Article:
Filipinos belonging to Christian organizations rally for Israel
More than 300 Filipinos held festive peace rally in Manila on Friday to express their solidarity with Israel despite their government being among the 138 countries recognizing Palestine as a non-member state in the United Nations.
Hebrew songs and shofar echoed through loudspeaker as pro-Israel Filipinos marched in a busy Manila business district followed by a convoy of over 50 cars in a rally that was organized by a handful of Christian organizations, Israel-based Ynet News reported Sunday.
The marchers waved Israeli flags, while others held banners in support of Israel that read “standing with Israel, now and then,” in reference to 1947 when the Philippines was the first Asian country to vote in support of the formation of the Jewish nation.
The march’s final destination, the national park, which is located some 10 kilometers from the starting point, saw more Israeli supporters joining. All sung a rendition of “Hatikva” (Israel’s national anthem) and blew the shofars to conclude the rally.
Christian organizations in the Philippines support Israel throughout the year by performing weekly mass prayer sessions for the Jewish state as well as fundraising and making similar marches on an annual basis, according to Ynet News.
There are other Christians in the world who also support Israel and for religious purposes. In the United States, pastors and priests have dedicated their Sunday services to teaching worshipers on the importance of Christians supporting Israel.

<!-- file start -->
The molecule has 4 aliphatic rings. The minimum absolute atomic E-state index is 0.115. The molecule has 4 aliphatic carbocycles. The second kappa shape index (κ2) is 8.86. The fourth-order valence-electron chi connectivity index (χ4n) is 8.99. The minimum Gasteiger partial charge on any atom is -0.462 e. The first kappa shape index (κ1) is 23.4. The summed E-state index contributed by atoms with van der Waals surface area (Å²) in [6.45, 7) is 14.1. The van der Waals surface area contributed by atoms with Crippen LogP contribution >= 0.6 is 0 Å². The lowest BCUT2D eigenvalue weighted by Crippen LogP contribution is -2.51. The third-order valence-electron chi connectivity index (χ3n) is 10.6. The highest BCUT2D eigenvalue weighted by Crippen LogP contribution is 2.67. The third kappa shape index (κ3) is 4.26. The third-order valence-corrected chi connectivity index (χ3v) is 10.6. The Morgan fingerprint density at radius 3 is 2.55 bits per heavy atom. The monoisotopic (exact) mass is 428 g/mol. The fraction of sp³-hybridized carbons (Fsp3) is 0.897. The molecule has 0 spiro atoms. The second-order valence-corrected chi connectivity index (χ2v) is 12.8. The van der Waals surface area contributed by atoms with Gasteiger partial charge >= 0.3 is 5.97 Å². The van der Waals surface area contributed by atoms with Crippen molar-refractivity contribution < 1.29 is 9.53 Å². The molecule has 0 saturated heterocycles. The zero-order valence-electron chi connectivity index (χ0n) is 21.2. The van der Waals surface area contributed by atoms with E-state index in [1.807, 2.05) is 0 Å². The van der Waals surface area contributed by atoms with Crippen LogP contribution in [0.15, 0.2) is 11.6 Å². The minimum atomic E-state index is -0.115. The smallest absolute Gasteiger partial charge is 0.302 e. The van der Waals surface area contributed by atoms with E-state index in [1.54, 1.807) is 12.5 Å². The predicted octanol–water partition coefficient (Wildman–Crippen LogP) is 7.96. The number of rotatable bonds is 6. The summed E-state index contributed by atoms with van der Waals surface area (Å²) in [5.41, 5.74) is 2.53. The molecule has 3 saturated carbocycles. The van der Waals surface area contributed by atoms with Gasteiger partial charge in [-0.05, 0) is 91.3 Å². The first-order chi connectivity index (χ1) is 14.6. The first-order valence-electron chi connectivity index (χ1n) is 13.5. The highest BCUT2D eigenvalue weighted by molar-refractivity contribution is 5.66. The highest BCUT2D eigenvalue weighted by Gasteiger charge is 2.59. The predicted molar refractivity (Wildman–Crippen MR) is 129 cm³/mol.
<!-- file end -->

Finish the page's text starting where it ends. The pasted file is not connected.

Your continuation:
However, Filipino Muslims showed pro-Palestine sentiments when they marched toward the Israeli Embassy in Manila to denounce the Israeli airstrikes on Gaza in November.
After fighting between Palestinians and Israelis came to an end late November, Israel’s envoy to Manila, Menashe Baron, has asked the government of the Philippines to lift a ban on the deployment of Filipino workers, The Washington Times reported Monday.
Baron said the ban is unnecessary because the situation in Israel is returning to normal after a cease-fire agreement ended eight days of fighting last month.
On Dec. 2 the Philippine government stated that it may review the deployment ban of Filipino workers to some areas in Israel if the ceasefire between Israel and Hamas continues to prevail.
According to Baron, there are about 120 Filipinos in Gaza and more than 40,000 working in Israel, mostly employed as caregivers and nursing elderly.